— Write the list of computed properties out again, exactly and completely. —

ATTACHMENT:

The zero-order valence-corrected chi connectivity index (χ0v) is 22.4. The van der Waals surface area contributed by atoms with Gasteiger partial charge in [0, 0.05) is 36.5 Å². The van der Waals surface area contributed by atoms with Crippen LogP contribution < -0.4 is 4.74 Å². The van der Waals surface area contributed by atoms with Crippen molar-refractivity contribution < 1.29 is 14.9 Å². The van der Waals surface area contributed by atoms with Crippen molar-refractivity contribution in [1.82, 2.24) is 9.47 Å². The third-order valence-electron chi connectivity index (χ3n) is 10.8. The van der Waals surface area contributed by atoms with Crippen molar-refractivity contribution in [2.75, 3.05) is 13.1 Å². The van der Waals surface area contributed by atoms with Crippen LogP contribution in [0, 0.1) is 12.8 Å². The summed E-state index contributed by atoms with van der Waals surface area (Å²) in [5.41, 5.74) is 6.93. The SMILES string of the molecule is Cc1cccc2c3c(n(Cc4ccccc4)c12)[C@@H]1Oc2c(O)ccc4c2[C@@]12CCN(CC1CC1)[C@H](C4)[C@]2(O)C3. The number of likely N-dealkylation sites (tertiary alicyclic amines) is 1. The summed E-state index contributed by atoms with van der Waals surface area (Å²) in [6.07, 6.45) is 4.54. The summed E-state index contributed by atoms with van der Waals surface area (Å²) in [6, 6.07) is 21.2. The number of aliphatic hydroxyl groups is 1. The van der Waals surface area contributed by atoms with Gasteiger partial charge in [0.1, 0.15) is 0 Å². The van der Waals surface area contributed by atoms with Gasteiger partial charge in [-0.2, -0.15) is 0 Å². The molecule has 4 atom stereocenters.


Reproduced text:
The zero-order valence-corrected chi connectivity index (χ0v) is 22.4. The van der Waals surface area contributed by atoms with Gasteiger partial charge in [0, 0.05) is 36.5 Å². The van der Waals surface area contributed by atoms with Crippen LogP contribution < -0.4 is 4.74 Å². The van der Waals surface area contributed by atoms with Crippen molar-refractivity contribution < 1.29 is 14.9 Å². The van der Waals surface area contributed by atoms with Crippen molar-refractivity contribution in [1.82, 2.24) is 9.47 Å². The third-order valence-electron chi connectivity index (χ3n) is 10.8. The van der Waals surface area contributed by atoms with Crippen molar-refractivity contribution in [2.75, 3.05) is 13.1 Å². The van der Waals surface area contributed by atoms with Crippen LogP contribution in [0, 0.1) is 12.8 Å². The summed E-state index contributed by atoms with van der Waals surface area (Å²) in [5.41, 5.74) is 6.93. The SMILES string of the molecule is Cc1cccc2c3c(n(Cc4ccccc4)c12)[C@@H]1Oc2c(O)ccc4c2[C@@]12CCN(CC1CC1)[C@H](C4)[C@]2(O)C3. The number of likely N-dealkylation sites (tertiary alicyclic amines) is 1. The summed E-state index contributed by atoms with van der Waals surface area (Å²) in [6.07, 6.45) is 4.54. The summed E-state index contributed by atoms with van der Waals surface area (Å²) in [6, 6.07) is 21.2. The number of aliphatic hydroxyl groups is 1. The van der Waals surface area contributed by atoms with Gasteiger partial charge in [0.1, 0.15) is 0 Å². The van der Waals surface area contributed by atoms with Gasteiger partial charge in [-0.2, -0.15) is 0 Å². The molecule has 4 atom stereocenters.